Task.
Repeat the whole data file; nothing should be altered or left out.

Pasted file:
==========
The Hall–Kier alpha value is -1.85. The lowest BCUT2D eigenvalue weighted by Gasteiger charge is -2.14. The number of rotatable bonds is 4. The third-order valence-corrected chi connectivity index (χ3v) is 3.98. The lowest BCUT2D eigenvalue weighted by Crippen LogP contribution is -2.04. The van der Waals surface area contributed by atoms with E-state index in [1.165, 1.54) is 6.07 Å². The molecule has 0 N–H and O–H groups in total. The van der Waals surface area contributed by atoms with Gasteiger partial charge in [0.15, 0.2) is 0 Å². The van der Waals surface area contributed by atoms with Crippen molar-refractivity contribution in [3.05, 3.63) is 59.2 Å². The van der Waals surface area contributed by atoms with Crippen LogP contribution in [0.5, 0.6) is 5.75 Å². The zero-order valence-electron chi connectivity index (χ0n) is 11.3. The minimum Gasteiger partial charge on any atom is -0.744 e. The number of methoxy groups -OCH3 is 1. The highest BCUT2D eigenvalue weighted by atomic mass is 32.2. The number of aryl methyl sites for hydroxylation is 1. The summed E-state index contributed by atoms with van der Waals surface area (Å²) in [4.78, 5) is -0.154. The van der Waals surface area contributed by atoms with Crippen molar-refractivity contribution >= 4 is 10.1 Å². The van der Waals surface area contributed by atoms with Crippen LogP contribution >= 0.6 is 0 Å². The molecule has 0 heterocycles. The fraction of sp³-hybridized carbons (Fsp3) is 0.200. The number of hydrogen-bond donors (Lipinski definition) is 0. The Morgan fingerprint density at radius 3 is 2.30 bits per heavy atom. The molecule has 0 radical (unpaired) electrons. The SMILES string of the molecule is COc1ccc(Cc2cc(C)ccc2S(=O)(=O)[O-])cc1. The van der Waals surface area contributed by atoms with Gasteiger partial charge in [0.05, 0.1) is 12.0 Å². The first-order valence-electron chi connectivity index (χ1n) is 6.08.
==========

The Hall–Kier alpha value is -1.85. The lowest BCUT2D eigenvalue weighted by Gasteiger charge is -2.14. The number of rotatable bonds is 4. The third-order valence-corrected chi connectivity index (χ3v) is 3.98. The lowest BCUT2D eigenvalue weighted by Crippen LogP contribution is -2.04. The van der Waals surface area contributed by atoms with E-state index in [1.165, 1.54) is 6.07 Å². The molecule has 0 N–H and O–H groups in total. The van der Waals surface area contributed by atoms with Gasteiger partial charge in [0.15, 0.2) is 0 Å². The van der Waals surface area contributed by atoms with Crippen molar-refractivity contribution in [3.05, 3.63) is 59.2 Å². The van der Waals surface area contributed by atoms with Crippen LogP contribution in [0.5, 0.6) is 5.75 Å². The zero-order valence-electron chi connectivity index (χ0n) is 11.3. The minimum Gasteiger partial charge on any atom is -0.744 e. The number of methoxy groups -OCH3 is 1. The highest BCUT2D eigenvalue weighted by atomic mass is 32.2. The number of aryl methyl sites for hydroxylation is 1. The summed E-state index contributed by atoms with van der Waals surface area (Å²) in [4.78, 5) is -0.154. The van der Waals surface area contributed by atoms with Crippen molar-refractivity contribution >= 4 is 10.1 Å². The van der Waals surface area contributed by atoms with Crippen LogP contribution >= 0.6 is 0 Å². The molecule has 0 heterocycles. The fraction of sp³-hybridized carbons (Fsp3) is 0.200. The number of hydrogen-bond donors (Lipinski definition) is 0. The Morgan fingerprint density at radius 3 is 2.30 bits per heavy atom. The molecule has 0 radical (unpaired) electrons. The SMILES string of the molecule is COc1ccc(Cc2cc(C)ccc2S(=O)(=O)[O-])cc1. The van der Waals surface area contributed by atoms with Gasteiger partial charge in [0.05, 0.1) is 12.0 Å². The first-order valence-electron chi connectivity index (χ1n) is 6.08.